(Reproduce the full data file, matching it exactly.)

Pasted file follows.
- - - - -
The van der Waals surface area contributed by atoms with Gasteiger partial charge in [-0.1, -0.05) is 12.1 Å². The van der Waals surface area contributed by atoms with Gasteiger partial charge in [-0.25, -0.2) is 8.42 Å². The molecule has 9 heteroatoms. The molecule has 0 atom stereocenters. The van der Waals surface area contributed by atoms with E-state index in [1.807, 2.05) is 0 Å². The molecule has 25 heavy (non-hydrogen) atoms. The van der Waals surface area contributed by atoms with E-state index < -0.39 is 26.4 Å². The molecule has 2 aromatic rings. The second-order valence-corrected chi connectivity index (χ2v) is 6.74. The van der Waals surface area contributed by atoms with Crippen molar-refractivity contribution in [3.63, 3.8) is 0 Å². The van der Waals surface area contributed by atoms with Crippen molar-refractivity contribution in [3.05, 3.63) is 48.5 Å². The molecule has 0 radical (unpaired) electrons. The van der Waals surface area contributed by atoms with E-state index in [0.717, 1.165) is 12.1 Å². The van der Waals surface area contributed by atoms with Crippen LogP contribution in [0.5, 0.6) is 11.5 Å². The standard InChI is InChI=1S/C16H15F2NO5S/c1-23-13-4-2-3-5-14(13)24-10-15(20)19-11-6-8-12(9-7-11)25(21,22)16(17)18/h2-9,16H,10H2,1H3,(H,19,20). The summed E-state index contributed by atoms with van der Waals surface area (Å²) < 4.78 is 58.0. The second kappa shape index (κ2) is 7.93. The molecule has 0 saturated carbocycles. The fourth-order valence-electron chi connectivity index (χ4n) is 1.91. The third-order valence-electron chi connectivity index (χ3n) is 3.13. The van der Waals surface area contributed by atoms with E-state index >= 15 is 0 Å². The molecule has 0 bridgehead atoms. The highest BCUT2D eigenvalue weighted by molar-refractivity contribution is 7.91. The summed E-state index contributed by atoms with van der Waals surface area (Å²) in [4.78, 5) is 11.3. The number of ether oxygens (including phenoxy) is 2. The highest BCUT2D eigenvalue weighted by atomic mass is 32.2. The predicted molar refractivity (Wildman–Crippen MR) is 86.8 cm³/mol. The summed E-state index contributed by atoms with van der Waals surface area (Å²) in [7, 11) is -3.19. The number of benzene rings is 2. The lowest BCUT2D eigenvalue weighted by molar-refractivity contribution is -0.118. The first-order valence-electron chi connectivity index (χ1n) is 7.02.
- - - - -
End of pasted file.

The van der Waals surface area contributed by atoms with Gasteiger partial charge in [-0.1, -0.05) is 12.1 Å². The van der Waals surface area contributed by atoms with Gasteiger partial charge in [-0.25, -0.2) is 8.42 Å². The molecule has 9 heteroatoms. The molecule has 0 atom stereocenters. The van der Waals surface area contributed by atoms with E-state index in [1.807, 2.05) is 0 Å². The molecule has 25 heavy (non-hydrogen) atoms. The van der Waals surface area contributed by atoms with E-state index < -0.39 is 26.4 Å². The molecule has 2 aromatic rings. The second-order valence-corrected chi connectivity index (χ2v) is 6.74. The van der Waals surface area contributed by atoms with Crippen molar-refractivity contribution in [3.63, 3.8) is 0 Å². The van der Waals surface area contributed by atoms with Crippen molar-refractivity contribution in [3.05, 3.63) is 48.5 Å². The molecule has 0 radical (unpaired) electrons. The van der Waals surface area contributed by atoms with E-state index in [0.717, 1.165) is 12.1 Å². The van der Waals surface area contributed by atoms with Crippen LogP contribution in [0.5, 0.6) is 11.5 Å². The standard InChI is InChI=1S/C16H15F2NO5S/c1-23-13-4-2-3-5-14(13)24-10-15(20)19-11-6-8-12(9-7-11)25(21,22)16(17)18/h2-9,16H,10H2,1H3,(H,19,20). The summed E-state index contributed by atoms with van der Waals surface area (Å²) < 4.78 is 58.0. The second kappa shape index (κ2) is 7.93. The molecule has 0 saturated carbocycles. The fourth-order valence-electron chi connectivity index (χ4n) is 1.91. The third-order valence-electron chi connectivity index (χ3n) is 3.13. The van der Waals surface area contributed by atoms with E-state index >= 15 is 0 Å². The molecule has 0 bridgehead atoms. The highest BCUT2D eigenvalue weighted by molar-refractivity contribution is 7.91. The summed E-state index contributed by atoms with van der Waals surface area (Å²) in [4.78, 5) is 11.3. The number of ether oxygens (including phenoxy) is 2. The highest BCUT2D eigenvalue weighted by atomic mass is 32.2. The predicted molar refractivity (Wildman–Crippen MR) is 86.8 cm³/mol. The summed E-state index contributed by atoms with van der Waals surface area (Å²) in [7, 11) is -3.19. The number of benzene rings is 2. The lowest BCUT2D eigenvalue weighted by molar-refractivity contribution is -0.118. The first-order valence-electron chi connectivity index (χ1n) is 7.02.